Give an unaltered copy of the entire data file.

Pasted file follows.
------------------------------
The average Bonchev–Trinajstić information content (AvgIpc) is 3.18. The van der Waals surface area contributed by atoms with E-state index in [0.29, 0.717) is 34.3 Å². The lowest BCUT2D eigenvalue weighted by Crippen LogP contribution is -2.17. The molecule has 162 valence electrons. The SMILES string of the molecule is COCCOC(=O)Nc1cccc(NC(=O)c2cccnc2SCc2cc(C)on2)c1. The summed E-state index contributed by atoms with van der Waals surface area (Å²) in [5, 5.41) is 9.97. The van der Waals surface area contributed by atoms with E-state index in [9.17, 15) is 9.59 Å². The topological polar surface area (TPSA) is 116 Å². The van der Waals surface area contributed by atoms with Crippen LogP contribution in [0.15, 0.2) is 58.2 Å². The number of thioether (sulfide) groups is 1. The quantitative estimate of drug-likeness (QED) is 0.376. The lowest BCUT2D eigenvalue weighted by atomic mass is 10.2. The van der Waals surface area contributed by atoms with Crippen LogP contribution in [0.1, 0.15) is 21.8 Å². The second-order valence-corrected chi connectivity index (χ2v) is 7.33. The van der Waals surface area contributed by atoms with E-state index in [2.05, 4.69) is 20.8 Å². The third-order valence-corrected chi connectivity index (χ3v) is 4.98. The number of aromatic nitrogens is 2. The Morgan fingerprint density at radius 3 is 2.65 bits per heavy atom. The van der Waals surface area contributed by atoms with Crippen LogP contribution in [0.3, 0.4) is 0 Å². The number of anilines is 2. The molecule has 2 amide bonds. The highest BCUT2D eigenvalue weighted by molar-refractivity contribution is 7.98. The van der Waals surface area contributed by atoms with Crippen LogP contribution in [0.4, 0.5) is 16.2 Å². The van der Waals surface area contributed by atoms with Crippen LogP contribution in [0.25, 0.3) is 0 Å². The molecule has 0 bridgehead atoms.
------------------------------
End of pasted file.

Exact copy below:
The average Bonchev–Trinajstić information content (AvgIpc) is 3.18. The van der Waals surface area contributed by atoms with E-state index in [0.29, 0.717) is 34.3 Å². The lowest BCUT2D eigenvalue weighted by Crippen LogP contribution is -2.17. The molecule has 162 valence electrons. The SMILES string of the molecule is COCCOC(=O)Nc1cccc(NC(=O)c2cccnc2SCc2cc(C)on2)c1. The summed E-state index contributed by atoms with van der Waals surface area (Å²) in [5, 5.41) is 9.97. The van der Waals surface area contributed by atoms with E-state index in [9.17, 15) is 9.59 Å². The topological polar surface area (TPSA) is 116 Å². The van der Waals surface area contributed by atoms with Crippen LogP contribution in [0.15, 0.2) is 58.2 Å². The number of thioether (sulfide) groups is 1. The quantitative estimate of drug-likeness (QED) is 0.376. The lowest BCUT2D eigenvalue weighted by atomic mass is 10.2. The van der Waals surface area contributed by atoms with Crippen LogP contribution in [0.1, 0.15) is 21.8 Å². The second-order valence-corrected chi connectivity index (χ2v) is 7.33. The van der Waals surface area contributed by atoms with E-state index in [2.05, 4.69) is 20.8 Å². The third-order valence-corrected chi connectivity index (χ3v) is 4.98. The number of aromatic nitrogens is 2. The Morgan fingerprint density at radius 3 is 2.65 bits per heavy atom. The van der Waals surface area contributed by atoms with Crippen LogP contribution in [0.3, 0.4) is 0 Å². The number of anilines is 2. The molecule has 2 amide bonds. The highest BCUT2D eigenvalue weighted by molar-refractivity contribution is 7.98. The van der Waals surface area contributed by atoms with Crippen LogP contribution in [0.4, 0.5) is 16.2 Å². The van der Waals surface area contributed by atoms with Crippen LogP contribution in [0.25, 0.3) is 0 Å². The molecule has 0 bridgehead atoms.